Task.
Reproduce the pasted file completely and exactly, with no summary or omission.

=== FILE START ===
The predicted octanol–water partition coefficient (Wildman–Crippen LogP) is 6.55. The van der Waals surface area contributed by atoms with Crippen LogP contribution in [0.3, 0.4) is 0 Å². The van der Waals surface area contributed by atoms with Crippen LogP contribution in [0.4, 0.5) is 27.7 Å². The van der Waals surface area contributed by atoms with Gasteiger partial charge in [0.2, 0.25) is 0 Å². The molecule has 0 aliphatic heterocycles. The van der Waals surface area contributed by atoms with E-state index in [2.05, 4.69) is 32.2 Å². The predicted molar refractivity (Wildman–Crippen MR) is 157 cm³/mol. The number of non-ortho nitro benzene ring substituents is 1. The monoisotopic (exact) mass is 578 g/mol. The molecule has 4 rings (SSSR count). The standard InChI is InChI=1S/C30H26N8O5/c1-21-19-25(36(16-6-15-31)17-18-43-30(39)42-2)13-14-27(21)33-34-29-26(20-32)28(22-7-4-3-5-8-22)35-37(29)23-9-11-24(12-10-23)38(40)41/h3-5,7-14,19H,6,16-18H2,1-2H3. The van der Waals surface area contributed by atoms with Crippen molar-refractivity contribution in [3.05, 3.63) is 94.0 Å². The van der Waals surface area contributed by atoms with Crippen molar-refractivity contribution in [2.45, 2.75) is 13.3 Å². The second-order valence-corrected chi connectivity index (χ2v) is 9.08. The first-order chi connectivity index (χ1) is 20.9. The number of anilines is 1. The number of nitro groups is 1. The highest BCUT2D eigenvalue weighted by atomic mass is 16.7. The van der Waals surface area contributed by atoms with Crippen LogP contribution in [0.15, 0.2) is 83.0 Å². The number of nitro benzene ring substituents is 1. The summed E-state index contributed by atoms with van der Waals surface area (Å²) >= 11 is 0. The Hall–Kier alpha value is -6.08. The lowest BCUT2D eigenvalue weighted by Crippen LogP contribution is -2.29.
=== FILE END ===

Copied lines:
The predicted octanol–water partition coefficient (Wildman–Crippen LogP) is 6.55. The van der Waals surface area contributed by atoms with Crippen LogP contribution in [0.3, 0.4) is 0 Å². The van der Waals surface area contributed by atoms with Crippen LogP contribution in [0.4, 0.5) is 27.7 Å². The van der Waals surface area contributed by atoms with Gasteiger partial charge in [0.2, 0.25) is 0 Å². The molecule has 0 aliphatic heterocycles. The van der Waals surface area contributed by atoms with E-state index in [2.05, 4.69) is 32.2 Å². The predicted molar refractivity (Wildman–Crippen MR) is 157 cm³/mol. The number of non-ortho nitro benzene ring substituents is 1. The monoisotopic (exact) mass is 578 g/mol. The molecule has 4 rings (SSSR count). The standard InChI is InChI=1S/C30H26N8O5/c1-21-19-25(36(16-6-15-31)17-18-43-30(39)42-2)13-14-27(21)33-34-29-26(20-32)28(22-7-4-3-5-8-22)35-37(29)23-9-11-24(12-10-23)38(40)41/h3-5,7-14,19H,6,16-18H2,1-2H3. The van der Waals surface area contributed by atoms with Crippen molar-refractivity contribution in [3.05, 3.63) is 94.0 Å². The van der Waals surface area contributed by atoms with Crippen molar-refractivity contribution in [2.45, 2.75) is 13.3 Å². The second-order valence-corrected chi connectivity index (χ2v) is 9.08. The first-order chi connectivity index (χ1) is 20.9. The number of anilines is 1. The number of nitro groups is 1. The highest BCUT2D eigenvalue weighted by atomic mass is 16.7. The van der Waals surface area contributed by atoms with Crippen LogP contribution in [0.15, 0.2) is 83.0 Å². The number of nitro benzene ring substituents is 1. The summed E-state index contributed by atoms with van der Waals surface area (Å²) >= 11 is 0. The Hall–Kier alpha value is -6.08. The lowest BCUT2D eigenvalue weighted by Crippen LogP contribution is -2.29.